I did serve out my time and was eventually released in 2009. I maintained my recovery throughout my incarceration because I truly believed my life would be better without the use of any mind- or mood-altering substances. Upon release, like many that get out of prison, I was required to be supervised, for me that was to be a period of 48 months. Because I decided long ago to do whatever it takes to get my life back, I did absolutely everything that was required of me and because of that I was released after only 20 months of supervision.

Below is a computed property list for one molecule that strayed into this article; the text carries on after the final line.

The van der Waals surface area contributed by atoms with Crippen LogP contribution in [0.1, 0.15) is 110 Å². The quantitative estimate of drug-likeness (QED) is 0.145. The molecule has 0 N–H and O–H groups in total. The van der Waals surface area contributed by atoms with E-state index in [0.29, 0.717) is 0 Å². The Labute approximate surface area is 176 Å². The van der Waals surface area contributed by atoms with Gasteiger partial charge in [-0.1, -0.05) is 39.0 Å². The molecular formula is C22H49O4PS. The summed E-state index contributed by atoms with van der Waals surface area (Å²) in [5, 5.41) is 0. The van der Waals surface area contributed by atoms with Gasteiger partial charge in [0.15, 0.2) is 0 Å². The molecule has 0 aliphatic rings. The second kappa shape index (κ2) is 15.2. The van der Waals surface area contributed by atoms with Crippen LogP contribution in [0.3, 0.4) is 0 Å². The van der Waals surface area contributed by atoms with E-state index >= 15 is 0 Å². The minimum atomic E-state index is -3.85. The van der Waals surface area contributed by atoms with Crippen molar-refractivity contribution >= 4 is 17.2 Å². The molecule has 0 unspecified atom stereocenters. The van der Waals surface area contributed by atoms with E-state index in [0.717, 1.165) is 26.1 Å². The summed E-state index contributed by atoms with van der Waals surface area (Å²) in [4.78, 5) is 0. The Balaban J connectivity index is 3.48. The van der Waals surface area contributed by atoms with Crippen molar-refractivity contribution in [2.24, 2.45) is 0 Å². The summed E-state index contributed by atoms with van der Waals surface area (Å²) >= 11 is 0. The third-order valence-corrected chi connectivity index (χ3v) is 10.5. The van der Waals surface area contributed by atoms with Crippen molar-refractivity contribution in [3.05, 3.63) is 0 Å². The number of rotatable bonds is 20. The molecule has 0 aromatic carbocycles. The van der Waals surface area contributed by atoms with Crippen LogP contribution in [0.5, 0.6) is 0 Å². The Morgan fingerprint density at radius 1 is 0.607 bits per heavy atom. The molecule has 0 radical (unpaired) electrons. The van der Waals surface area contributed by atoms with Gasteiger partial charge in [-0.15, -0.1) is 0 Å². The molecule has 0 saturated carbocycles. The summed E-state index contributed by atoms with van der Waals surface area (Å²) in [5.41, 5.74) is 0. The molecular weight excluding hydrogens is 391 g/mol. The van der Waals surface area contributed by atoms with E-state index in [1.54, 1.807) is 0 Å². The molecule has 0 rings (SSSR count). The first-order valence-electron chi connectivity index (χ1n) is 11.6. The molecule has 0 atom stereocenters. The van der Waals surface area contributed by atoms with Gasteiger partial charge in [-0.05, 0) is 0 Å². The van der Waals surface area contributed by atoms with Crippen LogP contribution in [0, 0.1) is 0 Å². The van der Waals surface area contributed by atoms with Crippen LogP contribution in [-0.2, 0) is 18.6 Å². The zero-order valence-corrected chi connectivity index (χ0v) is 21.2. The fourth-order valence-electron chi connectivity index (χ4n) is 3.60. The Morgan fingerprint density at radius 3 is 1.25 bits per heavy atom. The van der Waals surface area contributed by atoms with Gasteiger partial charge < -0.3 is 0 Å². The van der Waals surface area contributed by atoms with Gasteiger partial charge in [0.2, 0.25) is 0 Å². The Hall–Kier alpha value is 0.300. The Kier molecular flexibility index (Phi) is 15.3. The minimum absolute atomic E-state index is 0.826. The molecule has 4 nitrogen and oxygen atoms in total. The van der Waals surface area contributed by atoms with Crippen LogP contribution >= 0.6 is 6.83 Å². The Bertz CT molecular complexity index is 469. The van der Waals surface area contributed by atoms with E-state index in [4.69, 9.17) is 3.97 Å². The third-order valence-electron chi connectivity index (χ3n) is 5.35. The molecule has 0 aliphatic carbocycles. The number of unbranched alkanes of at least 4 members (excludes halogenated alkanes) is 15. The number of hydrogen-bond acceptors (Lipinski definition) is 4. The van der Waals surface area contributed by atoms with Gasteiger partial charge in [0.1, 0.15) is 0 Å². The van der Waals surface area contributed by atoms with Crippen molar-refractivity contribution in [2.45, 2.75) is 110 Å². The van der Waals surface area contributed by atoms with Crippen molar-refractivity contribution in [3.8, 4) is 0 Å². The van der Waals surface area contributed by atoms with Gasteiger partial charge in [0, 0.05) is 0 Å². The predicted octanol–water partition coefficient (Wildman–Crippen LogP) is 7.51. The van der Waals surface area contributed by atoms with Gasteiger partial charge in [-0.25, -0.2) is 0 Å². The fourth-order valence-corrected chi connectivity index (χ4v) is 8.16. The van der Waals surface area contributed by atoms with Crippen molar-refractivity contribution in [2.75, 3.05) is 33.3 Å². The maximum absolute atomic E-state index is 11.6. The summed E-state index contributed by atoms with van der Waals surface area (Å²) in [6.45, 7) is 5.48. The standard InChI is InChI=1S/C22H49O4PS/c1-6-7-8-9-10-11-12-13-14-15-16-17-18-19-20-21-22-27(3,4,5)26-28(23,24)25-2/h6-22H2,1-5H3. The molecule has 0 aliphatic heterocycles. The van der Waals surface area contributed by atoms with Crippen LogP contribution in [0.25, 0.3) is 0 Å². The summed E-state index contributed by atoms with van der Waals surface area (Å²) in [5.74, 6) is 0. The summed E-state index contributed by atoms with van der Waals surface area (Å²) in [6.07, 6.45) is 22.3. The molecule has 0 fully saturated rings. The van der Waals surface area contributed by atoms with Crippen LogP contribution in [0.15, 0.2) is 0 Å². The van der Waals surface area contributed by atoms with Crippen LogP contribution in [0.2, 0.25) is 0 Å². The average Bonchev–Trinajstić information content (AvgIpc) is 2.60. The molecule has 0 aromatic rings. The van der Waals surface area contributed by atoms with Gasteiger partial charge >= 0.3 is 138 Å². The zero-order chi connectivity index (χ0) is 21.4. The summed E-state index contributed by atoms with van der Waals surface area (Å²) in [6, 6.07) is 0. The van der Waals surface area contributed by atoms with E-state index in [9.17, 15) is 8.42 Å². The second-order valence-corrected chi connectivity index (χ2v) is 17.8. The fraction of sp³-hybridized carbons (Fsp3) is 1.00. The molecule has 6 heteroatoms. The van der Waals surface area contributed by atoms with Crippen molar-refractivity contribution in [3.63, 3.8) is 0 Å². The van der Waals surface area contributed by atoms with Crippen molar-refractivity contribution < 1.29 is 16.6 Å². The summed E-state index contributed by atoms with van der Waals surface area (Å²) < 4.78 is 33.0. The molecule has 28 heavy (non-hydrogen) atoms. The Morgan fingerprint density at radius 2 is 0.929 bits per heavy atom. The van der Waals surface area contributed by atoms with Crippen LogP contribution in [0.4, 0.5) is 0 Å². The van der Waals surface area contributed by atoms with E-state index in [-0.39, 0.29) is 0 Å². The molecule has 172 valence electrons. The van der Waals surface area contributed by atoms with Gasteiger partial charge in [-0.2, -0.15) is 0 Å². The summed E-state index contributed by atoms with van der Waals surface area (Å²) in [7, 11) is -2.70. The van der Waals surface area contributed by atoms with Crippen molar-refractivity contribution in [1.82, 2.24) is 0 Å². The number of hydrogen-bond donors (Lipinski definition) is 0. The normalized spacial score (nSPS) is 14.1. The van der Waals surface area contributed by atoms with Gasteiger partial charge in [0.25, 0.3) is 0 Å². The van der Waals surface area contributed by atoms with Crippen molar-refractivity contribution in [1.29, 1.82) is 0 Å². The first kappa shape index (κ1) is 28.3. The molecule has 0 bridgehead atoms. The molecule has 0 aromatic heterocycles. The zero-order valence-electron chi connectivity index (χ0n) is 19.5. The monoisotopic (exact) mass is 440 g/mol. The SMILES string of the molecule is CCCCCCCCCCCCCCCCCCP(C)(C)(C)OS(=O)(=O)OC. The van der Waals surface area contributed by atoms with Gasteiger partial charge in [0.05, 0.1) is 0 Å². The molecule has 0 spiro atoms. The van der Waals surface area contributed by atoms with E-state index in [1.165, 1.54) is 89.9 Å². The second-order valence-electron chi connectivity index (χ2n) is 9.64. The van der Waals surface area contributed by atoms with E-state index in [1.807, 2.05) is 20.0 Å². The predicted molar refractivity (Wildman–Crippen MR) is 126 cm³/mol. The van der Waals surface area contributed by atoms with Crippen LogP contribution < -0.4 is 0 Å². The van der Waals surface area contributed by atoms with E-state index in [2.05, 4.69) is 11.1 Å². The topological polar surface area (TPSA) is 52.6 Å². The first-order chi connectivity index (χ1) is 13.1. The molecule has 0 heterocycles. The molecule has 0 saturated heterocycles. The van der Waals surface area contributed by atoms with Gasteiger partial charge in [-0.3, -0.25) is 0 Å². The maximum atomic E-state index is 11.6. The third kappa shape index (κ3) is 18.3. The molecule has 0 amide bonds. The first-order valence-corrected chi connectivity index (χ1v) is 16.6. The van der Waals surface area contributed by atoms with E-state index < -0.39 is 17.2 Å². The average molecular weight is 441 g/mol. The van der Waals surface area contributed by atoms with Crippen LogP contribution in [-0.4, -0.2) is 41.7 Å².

By this time, I was working full time as a home improvement sales person. I did that for a few years and then, after becoming unemployed, I decided maybe it was time for a career change. With great trepidation and the GED I earned in federal prison, I enrolled in college at 43 years old, with the encouragement and support of my brilliant wife. I often refer to my first day of college as the second scariest day of my life, with the first being self-surrendering to federal prison. I enrolled in college to become an addiction counselor; something that was a dream of mine since receiving the gift of recovery.